Letter Writing – Postal Information in Regency Period

Letter Writing is today’s part of our Postal Information in the extended ‘Regency’ period, 1800-1835. (Courtesy of earsathome.com)Royal bath

Before 1840 various factors affected the cost of posting a letter. They included the distance involved, the weight, whether there was anything enclosed, whether paid for on despatch or receipt, and whether it was a single or a double sheet. Because of this last factor, the letter was written, then the page was folded and the address inscribed on the outside of the same sheet.

If another page had been enclosed the cost would have doubled. The postage was usually paid by the person who received the letter, not by the sender.

Three steps : Step 1)

take a blank piece of paper and write your message.

Dear Sir,
Pray send a copy of the will of Mr Willm. Cross, of Gorbiston in Suffolk, proved about a fortnight or three weeks ago
Yrs Truly
N.B. Palmer
Regent Street
Gt Yarmouth
11 Nov 1823

Messrs Kitson & Backham, Norwich

Step 2)

fold the paper, keeping the message inside, so that the two ends will tuck into one another, and write the address on one of the outside panels

Messrs Kitson & Backham Norwich


Step 3)

when the address has been written, tuck the ends of the letter into one another and it is then ready to be lodged at the local post office, or to be collected by the postman.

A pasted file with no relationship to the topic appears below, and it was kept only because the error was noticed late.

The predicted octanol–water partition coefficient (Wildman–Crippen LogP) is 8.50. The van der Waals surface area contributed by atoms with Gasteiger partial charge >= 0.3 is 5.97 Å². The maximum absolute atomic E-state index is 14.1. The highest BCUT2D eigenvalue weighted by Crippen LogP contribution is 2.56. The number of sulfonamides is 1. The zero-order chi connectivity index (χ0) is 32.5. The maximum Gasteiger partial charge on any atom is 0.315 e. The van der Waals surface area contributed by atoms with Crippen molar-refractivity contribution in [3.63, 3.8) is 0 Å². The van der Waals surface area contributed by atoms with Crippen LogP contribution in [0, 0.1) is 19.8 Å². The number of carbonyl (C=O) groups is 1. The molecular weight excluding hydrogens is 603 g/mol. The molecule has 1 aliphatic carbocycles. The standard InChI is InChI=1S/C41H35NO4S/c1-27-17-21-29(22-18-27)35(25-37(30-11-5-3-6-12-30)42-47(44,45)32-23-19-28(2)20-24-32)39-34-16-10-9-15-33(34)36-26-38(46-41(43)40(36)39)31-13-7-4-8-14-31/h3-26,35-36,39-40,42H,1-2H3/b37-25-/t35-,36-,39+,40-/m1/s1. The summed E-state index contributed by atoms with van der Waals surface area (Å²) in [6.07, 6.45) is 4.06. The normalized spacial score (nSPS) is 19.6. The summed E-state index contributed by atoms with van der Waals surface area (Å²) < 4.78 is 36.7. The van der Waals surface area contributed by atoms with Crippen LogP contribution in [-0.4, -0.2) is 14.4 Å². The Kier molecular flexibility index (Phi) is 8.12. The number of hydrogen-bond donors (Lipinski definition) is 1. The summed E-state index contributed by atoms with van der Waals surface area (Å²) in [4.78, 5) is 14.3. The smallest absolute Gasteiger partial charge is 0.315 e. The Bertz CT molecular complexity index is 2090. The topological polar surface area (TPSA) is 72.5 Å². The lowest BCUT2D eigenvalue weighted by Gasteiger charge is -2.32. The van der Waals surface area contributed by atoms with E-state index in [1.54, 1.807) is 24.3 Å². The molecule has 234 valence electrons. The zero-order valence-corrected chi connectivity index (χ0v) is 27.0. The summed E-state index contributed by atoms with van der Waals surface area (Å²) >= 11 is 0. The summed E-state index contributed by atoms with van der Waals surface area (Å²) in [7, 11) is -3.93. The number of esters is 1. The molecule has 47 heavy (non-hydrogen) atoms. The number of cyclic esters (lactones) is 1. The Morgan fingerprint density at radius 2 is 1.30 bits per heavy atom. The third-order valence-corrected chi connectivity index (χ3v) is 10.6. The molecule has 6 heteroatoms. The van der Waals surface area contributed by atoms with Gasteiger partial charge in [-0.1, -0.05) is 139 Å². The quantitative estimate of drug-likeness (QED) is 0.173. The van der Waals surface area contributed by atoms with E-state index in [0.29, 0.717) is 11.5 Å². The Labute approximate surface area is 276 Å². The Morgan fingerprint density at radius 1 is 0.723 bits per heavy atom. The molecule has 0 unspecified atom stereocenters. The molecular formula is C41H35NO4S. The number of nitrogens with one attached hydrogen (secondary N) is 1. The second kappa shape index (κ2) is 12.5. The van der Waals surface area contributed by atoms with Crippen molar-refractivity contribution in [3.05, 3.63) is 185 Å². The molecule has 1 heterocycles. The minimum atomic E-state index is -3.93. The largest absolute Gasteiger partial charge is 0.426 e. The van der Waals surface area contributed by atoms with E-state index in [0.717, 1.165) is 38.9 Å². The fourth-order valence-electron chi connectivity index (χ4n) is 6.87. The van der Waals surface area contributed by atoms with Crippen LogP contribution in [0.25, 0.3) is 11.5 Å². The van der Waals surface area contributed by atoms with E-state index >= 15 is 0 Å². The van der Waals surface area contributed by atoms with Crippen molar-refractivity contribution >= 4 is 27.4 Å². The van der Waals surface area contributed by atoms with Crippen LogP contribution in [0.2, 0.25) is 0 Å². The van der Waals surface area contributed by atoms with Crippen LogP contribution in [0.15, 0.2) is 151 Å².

It may be necessary to make a better seal, in which case a stick of sealing wax is heated by the flame of a candle, and held over the join of the ends of the letter. When a melted blob has dropped onto the letter, press a seal onto it, and as soon as it cools, the letter is sealed. The sealing wax was usually red, but in this case it is black.

Writing Paper  Many of the letters in our collection are written on quite heavy paper, which when held up to a strong light shows a watermark.

Published with permission of the author.

via Postal information by Eunice Shanahan

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    1. Louisa,
      This collection of letters is truly incredible, isn’t it? We owe huge thanks to collectors of all historical articles, treasures such as these, because without them we wouldn’t be able to see, or read, these little snippets of lives in the past,
      Suzi Love

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